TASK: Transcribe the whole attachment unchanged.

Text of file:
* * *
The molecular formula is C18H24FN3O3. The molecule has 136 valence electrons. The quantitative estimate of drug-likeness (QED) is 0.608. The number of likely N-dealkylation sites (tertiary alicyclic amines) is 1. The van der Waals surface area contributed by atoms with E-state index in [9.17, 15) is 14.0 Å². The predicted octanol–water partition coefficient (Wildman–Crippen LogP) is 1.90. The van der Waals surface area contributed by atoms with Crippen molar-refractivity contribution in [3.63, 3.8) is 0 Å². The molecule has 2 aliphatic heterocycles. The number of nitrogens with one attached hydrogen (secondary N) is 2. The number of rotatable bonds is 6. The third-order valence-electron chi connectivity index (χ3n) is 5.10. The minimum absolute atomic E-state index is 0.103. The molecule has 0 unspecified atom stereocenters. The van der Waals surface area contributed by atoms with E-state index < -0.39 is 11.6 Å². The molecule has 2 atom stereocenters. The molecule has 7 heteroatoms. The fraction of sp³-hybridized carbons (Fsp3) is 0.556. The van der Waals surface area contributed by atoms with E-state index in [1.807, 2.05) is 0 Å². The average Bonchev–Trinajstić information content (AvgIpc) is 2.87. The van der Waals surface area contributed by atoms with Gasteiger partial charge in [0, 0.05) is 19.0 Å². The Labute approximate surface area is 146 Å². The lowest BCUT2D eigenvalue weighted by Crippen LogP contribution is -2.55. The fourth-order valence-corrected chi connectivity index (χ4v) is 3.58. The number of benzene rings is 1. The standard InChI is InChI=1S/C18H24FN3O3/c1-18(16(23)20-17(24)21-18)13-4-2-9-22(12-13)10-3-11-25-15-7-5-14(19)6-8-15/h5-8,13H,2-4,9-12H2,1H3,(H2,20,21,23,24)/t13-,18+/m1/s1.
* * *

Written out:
The molecular formula is C18H24FN3O3. The molecule has 136 valence electrons. The quantitative estimate of drug-likeness (QED) is 0.608. The number of likely N-dealkylation sites (tertiary alicyclic amines) is 1. The van der Waals surface area contributed by atoms with E-state index in [9.17, 15) is 14.0 Å². The predicted octanol–water partition coefficient (Wildman–Crippen LogP) is 1.90. The van der Waals surface area contributed by atoms with Crippen molar-refractivity contribution in [3.63, 3.8) is 0 Å². The molecule has 2 aliphatic heterocycles. The number of nitrogens with one attached hydrogen (secondary N) is 2. The number of rotatable bonds is 6. The third-order valence-electron chi connectivity index (χ3n) is 5.10. The minimum absolute atomic E-state index is 0.103. The molecule has 0 unspecified atom stereocenters. The van der Waals surface area contributed by atoms with E-state index < -0.39 is 11.6 Å². The molecule has 2 atom stereocenters. The molecule has 7 heteroatoms. The fraction of sp³-hybridized carbons (Fsp3) is 0.556. The van der Waals surface area contributed by atoms with E-state index in [1.807, 2.05) is 0 Å². The average Bonchev–Trinajstić information content (AvgIpc) is 2.87. The van der Waals surface area contributed by atoms with Gasteiger partial charge in [0, 0.05) is 19.0 Å². The Labute approximate surface area is 146 Å². The lowest BCUT2D eigenvalue weighted by Crippen LogP contribution is -2.55. The fourth-order valence-corrected chi connectivity index (χ4v) is 3.58. The number of benzene rings is 1. The standard InChI is InChI=1S/C18H24FN3O3/c1-18(16(23)20-17(24)21-18)13-4-2-9-22(12-13)10-3-11-25-15-7-5-14(19)6-8-15/h5-8,13H,2-4,9-12H2,1H3,(H2,20,21,23,24)/t13-,18+/m1/s1.